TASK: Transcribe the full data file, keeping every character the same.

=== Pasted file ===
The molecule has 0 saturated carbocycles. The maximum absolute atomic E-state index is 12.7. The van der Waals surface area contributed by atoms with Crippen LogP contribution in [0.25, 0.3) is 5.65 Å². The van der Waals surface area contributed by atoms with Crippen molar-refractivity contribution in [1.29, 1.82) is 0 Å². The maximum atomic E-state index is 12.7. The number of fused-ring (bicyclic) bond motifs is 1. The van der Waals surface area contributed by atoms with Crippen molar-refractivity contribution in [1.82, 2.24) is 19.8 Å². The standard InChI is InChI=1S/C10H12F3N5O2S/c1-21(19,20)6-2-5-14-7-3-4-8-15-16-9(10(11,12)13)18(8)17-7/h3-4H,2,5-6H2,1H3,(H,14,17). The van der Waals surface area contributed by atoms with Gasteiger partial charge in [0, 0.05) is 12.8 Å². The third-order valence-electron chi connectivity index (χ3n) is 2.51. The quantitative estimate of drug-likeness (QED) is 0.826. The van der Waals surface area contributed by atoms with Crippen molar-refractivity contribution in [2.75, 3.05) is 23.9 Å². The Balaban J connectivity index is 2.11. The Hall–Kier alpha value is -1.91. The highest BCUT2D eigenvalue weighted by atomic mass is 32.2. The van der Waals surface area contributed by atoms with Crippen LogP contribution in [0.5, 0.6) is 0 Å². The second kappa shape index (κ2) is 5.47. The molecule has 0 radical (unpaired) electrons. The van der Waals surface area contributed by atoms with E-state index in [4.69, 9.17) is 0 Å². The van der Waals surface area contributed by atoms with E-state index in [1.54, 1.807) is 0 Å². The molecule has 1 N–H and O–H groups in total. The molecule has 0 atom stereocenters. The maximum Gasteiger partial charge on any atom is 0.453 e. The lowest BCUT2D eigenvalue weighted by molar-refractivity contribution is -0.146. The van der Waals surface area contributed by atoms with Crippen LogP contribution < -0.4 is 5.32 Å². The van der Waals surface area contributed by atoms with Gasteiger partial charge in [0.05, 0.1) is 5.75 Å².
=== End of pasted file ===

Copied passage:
The molecule has 0 saturated carbocycles. The maximum absolute atomic E-state index is 12.7. The van der Waals surface area contributed by atoms with Crippen LogP contribution in [0.25, 0.3) is 5.65 Å². The van der Waals surface area contributed by atoms with Crippen molar-refractivity contribution in [1.29, 1.82) is 0 Å². The maximum atomic E-state index is 12.7. The number of fused-ring (bicyclic) bond motifs is 1. The van der Waals surface area contributed by atoms with Crippen molar-refractivity contribution in [1.82, 2.24) is 19.8 Å². The standard InChI is InChI=1S/C10H12F3N5O2S/c1-21(19,20)6-2-5-14-7-3-4-8-15-16-9(10(11,12)13)18(8)17-7/h3-4H,2,5-6H2,1H3,(H,14,17). The van der Waals surface area contributed by atoms with Gasteiger partial charge in [0, 0.05) is 12.8 Å². The third-order valence-electron chi connectivity index (χ3n) is 2.51. The quantitative estimate of drug-likeness (QED) is 0.826. The van der Waals surface area contributed by atoms with Crippen molar-refractivity contribution in [2.75, 3.05) is 23.9 Å². The Balaban J connectivity index is 2.11. The Hall–Kier alpha value is -1.91. The highest BCUT2D eigenvalue weighted by atomic mass is 32.2. The van der Waals surface area contributed by atoms with Crippen LogP contribution in [0.5, 0.6) is 0 Å². The second kappa shape index (κ2) is 5.47. The molecule has 0 radical (unpaired) electrons. The van der Waals surface area contributed by atoms with E-state index in [4.69, 9.17) is 0 Å². The van der Waals surface area contributed by atoms with E-state index in [1.54, 1.807) is 0 Å². The molecule has 1 N–H and O–H groups in total. The molecule has 0 atom stereocenters. The maximum Gasteiger partial charge on any atom is 0.453 e. The lowest BCUT2D eigenvalue weighted by molar-refractivity contribution is -0.146. The van der Waals surface area contributed by atoms with Crippen LogP contribution < -0.4 is 5.32 Å². The van der Waals surface area contributed by atoms with Gasteiger partial charge in [0.05, 0.1) is 5.75 Å².